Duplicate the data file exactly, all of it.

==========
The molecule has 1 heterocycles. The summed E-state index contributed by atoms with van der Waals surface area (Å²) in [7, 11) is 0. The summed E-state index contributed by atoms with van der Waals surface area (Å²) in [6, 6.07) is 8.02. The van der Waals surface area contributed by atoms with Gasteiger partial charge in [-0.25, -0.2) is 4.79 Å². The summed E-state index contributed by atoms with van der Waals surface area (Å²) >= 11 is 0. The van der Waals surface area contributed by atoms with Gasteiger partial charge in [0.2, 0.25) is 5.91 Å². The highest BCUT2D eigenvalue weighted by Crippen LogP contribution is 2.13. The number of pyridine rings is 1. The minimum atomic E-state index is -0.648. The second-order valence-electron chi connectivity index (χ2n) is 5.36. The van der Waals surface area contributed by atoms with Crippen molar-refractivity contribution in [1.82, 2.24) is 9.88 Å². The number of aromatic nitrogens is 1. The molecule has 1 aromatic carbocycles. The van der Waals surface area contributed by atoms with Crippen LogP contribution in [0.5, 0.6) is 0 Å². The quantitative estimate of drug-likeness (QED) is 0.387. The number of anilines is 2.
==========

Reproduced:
The molecule has 1 heterocycles. The summed E-state index contributed by atoms with van der Waals surface area (Å²) in [7, 11) is 0. The summed E-state index contributed by atoms with van der Waals surface area (Å²) in [6, 6.07) is 8.02. The van der Waals surface area contributed by atoms with Gasteiger partial charge in [-0.25, -0.2) is 4.79 Å². The summed E-state index contributed by atoms with van der Waals surface area (Å²) >= 11 is 0. The van der Waals surface area contributed by atoms with Gasteiger partial charge in [0.2, 0.25) is 5.91 Å². The highest BCUT2D eigenvalue weighted by Crippen LogP contribution is 2.13. The number of pyridine rings is 1. The minimum atomic E-state index is -0.648. The second-order valence-electron chi connectivity index (χ2n) is 5.36. The van der Waals surface area contributed by atoms with Crippen molar-refractivity contribution in [1.82, 2.24) is 9.88 Å². The number of aromatic nitrogens is 1. The molecule has 1 aromatic carbocycles. The van der Waals surface area contributed by atoms with Crippen LogP contribution in [0.5, 0.6) is 0 Å². The quantitative estimate of drug-likeness (QED) is 0.387. The number of anilines is 2.